Le Chevalier d'Eon Vol. #03 - Mania.com



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Mania Grade: A-

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Info:

  • Art Rating: A
  • Packaging Rating: A
  • Text/Translatin Rating: A-
  • Age Rating: 16 & Up
  • Released By: Del Rey
  • MSRP: 10.95
  • Pages: 208
  • ISBN: 978-0-345-49647-8
  • Size: B6
  • Orientation: Right to Left
  • Series: Le Chevalier D'Eon

Le Chevalier d'Eon Vol. #03

By Matthew Alexander     March 21, 2008
Release Date: September 30, 2007



Creative Talent
Writer/Artist:Tou Ubukata / Kiriko Yumeji
Translated by:Ikoi Hiroe
Adapted by:Ikoi Hiroe

What They Say
Lia is still searching for her murderer, but will success save her soul or doom her to the fires of hell? Her fate is tied to the destiny of the kingdom of France and the bloodthirsty cult that plots to destroy it. So when the cultists kidnap the king's mistress, the Chevalier Sphinx finds herself in a deadly race against time!

The Review
I'm still cringing every time Marilyn Manson, I mean Jean Le Rond d'Alembert's makes an appearance. While not a major character, his physical appearance just grates on my nerves. Alright, I'm sorry, off the tangent and back to what the readers are interested in. While this series continues to dance the fine line of becoming a monster-of-the-week story, the political tug of war between the French royalty and the dissidents keeps me concentrating on the story.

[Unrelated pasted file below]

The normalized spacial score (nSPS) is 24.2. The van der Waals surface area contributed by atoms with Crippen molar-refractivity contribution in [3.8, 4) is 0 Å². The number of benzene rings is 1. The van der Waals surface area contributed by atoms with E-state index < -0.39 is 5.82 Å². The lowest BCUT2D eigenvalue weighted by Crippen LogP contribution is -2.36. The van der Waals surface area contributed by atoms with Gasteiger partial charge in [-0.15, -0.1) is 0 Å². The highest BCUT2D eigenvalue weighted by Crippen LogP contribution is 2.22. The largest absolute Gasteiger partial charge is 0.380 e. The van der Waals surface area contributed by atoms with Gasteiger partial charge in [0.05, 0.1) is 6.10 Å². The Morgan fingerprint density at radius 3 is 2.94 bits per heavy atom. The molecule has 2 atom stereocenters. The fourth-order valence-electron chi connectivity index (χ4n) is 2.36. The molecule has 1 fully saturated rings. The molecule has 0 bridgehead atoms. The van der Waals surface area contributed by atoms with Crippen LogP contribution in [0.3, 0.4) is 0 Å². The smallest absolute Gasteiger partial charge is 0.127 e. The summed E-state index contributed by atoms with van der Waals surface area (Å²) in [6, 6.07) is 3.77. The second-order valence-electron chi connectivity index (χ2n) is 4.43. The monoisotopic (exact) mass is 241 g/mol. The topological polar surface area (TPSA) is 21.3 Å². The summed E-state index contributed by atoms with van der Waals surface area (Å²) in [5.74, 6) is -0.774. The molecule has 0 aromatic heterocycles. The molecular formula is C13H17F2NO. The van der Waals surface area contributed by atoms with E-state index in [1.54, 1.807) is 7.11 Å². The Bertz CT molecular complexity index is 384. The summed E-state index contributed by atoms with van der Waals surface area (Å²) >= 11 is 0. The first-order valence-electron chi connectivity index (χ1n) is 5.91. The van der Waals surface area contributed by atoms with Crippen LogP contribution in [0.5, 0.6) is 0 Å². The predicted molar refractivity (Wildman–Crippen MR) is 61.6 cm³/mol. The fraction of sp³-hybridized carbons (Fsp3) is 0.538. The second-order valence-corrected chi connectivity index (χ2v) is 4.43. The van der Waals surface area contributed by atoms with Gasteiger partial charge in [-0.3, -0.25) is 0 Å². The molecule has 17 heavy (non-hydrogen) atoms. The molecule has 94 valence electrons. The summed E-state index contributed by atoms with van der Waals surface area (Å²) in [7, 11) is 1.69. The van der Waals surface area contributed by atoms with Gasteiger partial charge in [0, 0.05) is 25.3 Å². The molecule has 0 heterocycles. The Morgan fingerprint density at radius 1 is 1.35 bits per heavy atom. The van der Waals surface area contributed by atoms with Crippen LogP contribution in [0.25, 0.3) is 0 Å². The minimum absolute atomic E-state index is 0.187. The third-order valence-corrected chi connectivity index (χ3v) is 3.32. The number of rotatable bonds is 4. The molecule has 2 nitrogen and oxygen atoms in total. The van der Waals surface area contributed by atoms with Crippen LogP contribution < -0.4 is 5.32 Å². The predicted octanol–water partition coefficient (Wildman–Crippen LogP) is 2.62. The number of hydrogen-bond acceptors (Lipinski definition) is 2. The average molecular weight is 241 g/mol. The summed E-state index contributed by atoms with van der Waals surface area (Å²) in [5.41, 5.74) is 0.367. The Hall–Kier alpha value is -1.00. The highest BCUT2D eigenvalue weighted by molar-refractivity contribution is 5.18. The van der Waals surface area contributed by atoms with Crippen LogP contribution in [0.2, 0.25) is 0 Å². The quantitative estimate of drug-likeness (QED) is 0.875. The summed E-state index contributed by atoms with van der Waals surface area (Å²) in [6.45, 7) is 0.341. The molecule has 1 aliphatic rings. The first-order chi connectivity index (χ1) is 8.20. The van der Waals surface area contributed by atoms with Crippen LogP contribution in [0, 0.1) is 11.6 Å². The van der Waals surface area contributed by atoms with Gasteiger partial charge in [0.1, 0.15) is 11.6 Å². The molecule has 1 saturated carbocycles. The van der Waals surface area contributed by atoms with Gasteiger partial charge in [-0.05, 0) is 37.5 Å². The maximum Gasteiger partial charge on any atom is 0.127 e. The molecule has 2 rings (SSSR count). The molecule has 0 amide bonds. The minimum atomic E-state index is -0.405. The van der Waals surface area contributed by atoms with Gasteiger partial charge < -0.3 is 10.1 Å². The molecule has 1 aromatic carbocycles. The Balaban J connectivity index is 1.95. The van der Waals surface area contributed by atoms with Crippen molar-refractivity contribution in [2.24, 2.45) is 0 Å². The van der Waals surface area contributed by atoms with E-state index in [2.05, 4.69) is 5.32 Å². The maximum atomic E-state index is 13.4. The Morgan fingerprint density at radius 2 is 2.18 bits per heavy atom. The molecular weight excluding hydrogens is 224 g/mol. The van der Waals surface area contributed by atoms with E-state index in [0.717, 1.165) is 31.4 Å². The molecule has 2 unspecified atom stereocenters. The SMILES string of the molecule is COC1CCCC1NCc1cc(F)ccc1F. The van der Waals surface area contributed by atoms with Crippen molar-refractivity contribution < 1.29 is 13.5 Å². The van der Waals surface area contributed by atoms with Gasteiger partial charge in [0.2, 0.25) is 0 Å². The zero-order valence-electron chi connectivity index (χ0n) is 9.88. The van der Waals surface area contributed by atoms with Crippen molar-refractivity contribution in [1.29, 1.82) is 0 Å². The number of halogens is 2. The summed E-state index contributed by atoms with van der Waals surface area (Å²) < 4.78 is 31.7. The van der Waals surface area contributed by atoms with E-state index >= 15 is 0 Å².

Each volume thus far has almost systematically revealed chunks of information about all those involved. This volume reveals more of the King's dirty laundry, as Madame de Pampadour enters the story like a tornado. She is perhaps the King's most loyal subject and she holds the wellbeing of France above all else. In fact, Madame de Pampadour is actually the true power behind the monarchy. She has been tasked with keeping the royal court running smoothly and giving the King free time to deal with the machinations of foreign courts. That and it gives him plenty of time to explore pudding. Don't ask.

All that aside, Madame de Pampadour is also the biological mother of Sophie, the King's daughter who is afflicted by the poems appearing on her skin like tatoos. As it becomes more apparent that Sophie will potentially be the key to destroying the King, he begins to wrestle with the dilemma of Sophie's disposition. The King must choose between protecting his daughter's life, possibly even from the 'do-anything-for-France' Madame de Pampadour, and protecting the whole of France. Whereas D'Eon continues to grow uneasy as he narrows in on his sister's killer. If the killer is both the leader of the dissidents and Lia's killer, D'Eon could kill two birds with one stone by executing the man. However, if confronting this mystery man means sending Lia's soul to hell, D'Eon must choose between protecting his sister and protecting France. For both D'Eon and the King, their most difficult decisions seem to be quickly approaching.

Thus far, Ubukata has done a good job of balancing the dissemination of Poet secrets and powers (and battles) with that of how the characters of France's royal court connect to each other. Too much with the poets and the story becomes a continuous battle between Lia and monsters. Too much political intrigue and the reader becomes bored and confused. With any luck, Ubukata's steady paced storytelling continues to work in concert with Yumeji's powerfully intricate art.

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